Secretary Walter J. Hickel Contributed Greatly to Medical Freedom In Alaska During His Two Terms As Governor
Secretary Hickel Was a Golden Gloves Boxing Champion
Walter J. Hickel was born near Claflin, Kansas, August 18, 1919. The eldest
son in a family of ten, he was working a gang plow at the age of eight on his parents' dust bowl tenant farm. He graduated from high school in Claflin, participating in football and track. In 1938 he became Kansas'
Welterweight Golden Gloves boxing champion.
Alaska Became His
Home In 1940
Under age, without a passport, his plans to emigrate to Australia thwarted, he went to Alaska (arriving in Anchorage with only 37 cents) in 1940. After
a year of odd jobs, from logging to bartending, Hickel married Janice Cannon, who became ill and died in 1943. They had one son, Ted. In 1945, he married Ermalee Strutz, daughter of pioneering Alaskans, Louis and Aline Strutz.
Including Ted, Wally and Ermalee have six sons: Bob, Wally Jr., Jack, Joe, and Karl.
Secretary Hickel Fought For Alaska Statehood
After World War II, during which he served as a civilian flight maintenance inspector for the
Army Air Corps, Hickel became a builder, developer, and civic leader of Alaska. He built and operated rental units, residential developments, hotels, and shopping centers, and became deeply involved in Alaska's statehood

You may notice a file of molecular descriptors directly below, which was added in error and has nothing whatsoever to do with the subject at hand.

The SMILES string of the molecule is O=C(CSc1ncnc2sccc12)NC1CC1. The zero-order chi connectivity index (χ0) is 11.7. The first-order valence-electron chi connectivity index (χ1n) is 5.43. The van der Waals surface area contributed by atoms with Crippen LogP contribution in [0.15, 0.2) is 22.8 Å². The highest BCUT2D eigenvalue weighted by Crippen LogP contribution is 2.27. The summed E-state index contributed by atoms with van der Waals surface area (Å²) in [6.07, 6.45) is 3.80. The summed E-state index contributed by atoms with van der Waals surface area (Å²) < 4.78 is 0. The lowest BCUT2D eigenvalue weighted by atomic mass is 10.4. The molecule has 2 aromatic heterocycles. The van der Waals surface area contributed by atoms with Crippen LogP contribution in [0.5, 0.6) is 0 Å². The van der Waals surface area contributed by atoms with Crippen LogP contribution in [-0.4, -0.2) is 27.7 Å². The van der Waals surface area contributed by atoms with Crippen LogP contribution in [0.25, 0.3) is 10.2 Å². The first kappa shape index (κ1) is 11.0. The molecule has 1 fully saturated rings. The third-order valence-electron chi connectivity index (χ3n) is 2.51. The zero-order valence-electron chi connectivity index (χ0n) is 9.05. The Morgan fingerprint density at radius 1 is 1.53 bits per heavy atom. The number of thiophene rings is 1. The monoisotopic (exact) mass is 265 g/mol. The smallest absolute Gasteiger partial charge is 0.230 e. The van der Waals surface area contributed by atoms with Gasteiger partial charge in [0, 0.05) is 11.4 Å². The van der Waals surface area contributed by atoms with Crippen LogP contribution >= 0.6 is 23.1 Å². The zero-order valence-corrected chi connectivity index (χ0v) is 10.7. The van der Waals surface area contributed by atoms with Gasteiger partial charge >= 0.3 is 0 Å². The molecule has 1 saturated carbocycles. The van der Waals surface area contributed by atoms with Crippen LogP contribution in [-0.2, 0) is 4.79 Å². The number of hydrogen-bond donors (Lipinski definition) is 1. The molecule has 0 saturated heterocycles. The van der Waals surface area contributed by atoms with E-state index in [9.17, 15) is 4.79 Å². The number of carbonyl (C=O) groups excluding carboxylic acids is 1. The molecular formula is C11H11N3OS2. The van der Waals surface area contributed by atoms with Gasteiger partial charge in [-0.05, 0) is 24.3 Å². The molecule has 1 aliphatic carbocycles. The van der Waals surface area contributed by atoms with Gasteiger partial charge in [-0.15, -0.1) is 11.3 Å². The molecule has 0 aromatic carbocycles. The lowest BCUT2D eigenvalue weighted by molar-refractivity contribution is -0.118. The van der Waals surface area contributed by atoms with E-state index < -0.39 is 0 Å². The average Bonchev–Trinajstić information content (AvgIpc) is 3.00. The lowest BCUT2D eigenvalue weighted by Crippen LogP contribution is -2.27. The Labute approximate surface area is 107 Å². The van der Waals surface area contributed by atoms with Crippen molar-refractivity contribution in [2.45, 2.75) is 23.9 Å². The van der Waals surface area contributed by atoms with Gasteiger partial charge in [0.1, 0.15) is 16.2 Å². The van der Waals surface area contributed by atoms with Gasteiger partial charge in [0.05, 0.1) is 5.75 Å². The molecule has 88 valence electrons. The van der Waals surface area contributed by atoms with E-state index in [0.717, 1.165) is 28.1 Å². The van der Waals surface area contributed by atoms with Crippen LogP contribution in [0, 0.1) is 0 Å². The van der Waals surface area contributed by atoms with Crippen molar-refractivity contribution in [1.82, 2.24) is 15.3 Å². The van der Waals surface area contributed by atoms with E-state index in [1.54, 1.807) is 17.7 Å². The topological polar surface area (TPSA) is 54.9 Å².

fight, especially the battle to gain 103 million acres of land. In private life, Hickel is the sole proprietor of the Hickel Investment Company which built and operates a hotel, office buildings and shopping centers in
Governor Hickel Was Instrumental In Developing Good
Relationships With Japan
In 1954, he was elected Republican National Committeeman and served in that capacity for ten years. In 1961 President Kennedy requested
that the U.S. Chamber of Commerce select six men to attend the Japan-US. Conference in Hakone, Japan. Governor Hickel was chosen as one, and at the meeting he pointed out the importance of natural resources in Alaska by
referring to the possibility of exporting natural gas from Kenai to Japan. The opportunity became a clue to exporting LNG to Japan for the first time. Hickel continued to visit Japan, and contributed further to the promotion
of Japan-Alaska economic and trade relations through interchange with Japanese industrial and economic circles. In 1964, Hickel was the leader of the first Alaska Chamber economic trade mission to Japan.